Nissan faces losing Theresa May's £60m Brexit sweetener

Nissan faces losing Theresa May's £60m Brexit sweetener

The revelation comes following the confirmation of Ford last Friday that it would be cutting approximately 370 jobs at its Bridgend plant as it attempts to restructure its production across the United Kingdom and Europe.

Nissan has now officially confirmed that the new X-Trail, originally planned to be produced in Sunderland, will now be produced in Japan.

The firm had voiced concerns about Brexit before committing to build the new Qashqai and X-Trail models in its North East factory in October 2016.

Nissan vehicle plant in Sunderland, northern England, June 24, 2010.

He said Nissan is now planning "to optimize our investments and concentrate production in Kyushu, instead of adding another production site". "We recognise that the United Kingdom has a stake, and we are backing your continued success in Sunderland to the hilt". It also confirmed its commitment to manufacture the 2020 Nissan Qashqai, another compact crossover SUV, at Sunderland.

"What this whole sorry saga shows is that the sector-wide uncertainty caused by Brexit urgently needs to be addressed by ministers because it is draining the industry of skills, investment and new jobs". Among the more worrying uncertainties are new barriers to trade such as higher tariffs.

Vince Cable, leader of the opposition Liberal Democrats, told Sky News the prime minister must stop "playing chicken" with Parliament and the European Union by threatening a no-deal Brexit.

Nissan has already announced it will end diesel sales in the United Kingdom and Europe, so it's likely the majority of new X-Trail models will be petrol and hybrid. United Kingdom ministers are considering withdrawing a £60 million ($78 million) support package for Nissan, The Times reported, citing an unnamed government official.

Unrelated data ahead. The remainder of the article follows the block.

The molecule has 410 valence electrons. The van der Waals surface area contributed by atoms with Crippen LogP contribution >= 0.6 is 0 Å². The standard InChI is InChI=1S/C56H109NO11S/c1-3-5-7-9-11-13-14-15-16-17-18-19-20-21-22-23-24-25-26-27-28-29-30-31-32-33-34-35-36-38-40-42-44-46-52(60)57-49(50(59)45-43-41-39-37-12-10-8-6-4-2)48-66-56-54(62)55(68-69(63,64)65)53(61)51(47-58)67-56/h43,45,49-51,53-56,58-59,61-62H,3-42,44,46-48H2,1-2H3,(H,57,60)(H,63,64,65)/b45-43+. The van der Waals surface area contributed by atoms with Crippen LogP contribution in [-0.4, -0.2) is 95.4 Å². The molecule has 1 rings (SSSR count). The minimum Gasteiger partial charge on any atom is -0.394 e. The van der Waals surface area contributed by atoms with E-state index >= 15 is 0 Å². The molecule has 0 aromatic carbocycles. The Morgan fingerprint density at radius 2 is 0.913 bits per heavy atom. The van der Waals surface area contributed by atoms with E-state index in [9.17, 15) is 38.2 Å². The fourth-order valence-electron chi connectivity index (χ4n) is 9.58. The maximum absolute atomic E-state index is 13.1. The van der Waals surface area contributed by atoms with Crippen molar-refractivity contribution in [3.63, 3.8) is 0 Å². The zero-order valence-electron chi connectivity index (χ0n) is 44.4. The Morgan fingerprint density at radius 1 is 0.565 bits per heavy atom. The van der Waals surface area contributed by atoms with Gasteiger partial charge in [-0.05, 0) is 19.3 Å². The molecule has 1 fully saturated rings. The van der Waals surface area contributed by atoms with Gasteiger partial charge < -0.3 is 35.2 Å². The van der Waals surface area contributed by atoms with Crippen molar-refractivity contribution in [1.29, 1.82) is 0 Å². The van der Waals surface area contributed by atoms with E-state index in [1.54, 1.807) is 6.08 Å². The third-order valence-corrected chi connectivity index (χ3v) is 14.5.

Britain is scheduled to leave the European Union on March 29, but United Kingdom politicians are divided over Prime Minister Theresa May's Brexit plan.

Large auto manufacturers have been struggling with a huge slump in European diesel vehicle sales, a slowdown in Chinese purchases and a tough transition to a new EU emissions-testing system.

Consequently, sales of new diesel cars in the United Kingdom.

"While I'm pleased the decision taken in 2016 to build the Qashqai and secure the Sunderland plant is unchanged, it's deeply disappointing to me and to the workforce that the extra jobs that would have come from the X-Trail will no longer be available".

Truss insisted that the "threat of no deal" must be maintained to get the European Union "on board" and also because it's already helping to bring Parliament closer to a consensus.

Steve Bush of the Unite union, said it was "very disappointing news for Sunderland and the north-east" and reflected the "serious challenges facing the entire United Kingdom auto sector". It casts more doubt over the future investment of Nissan in the United Kingdom.

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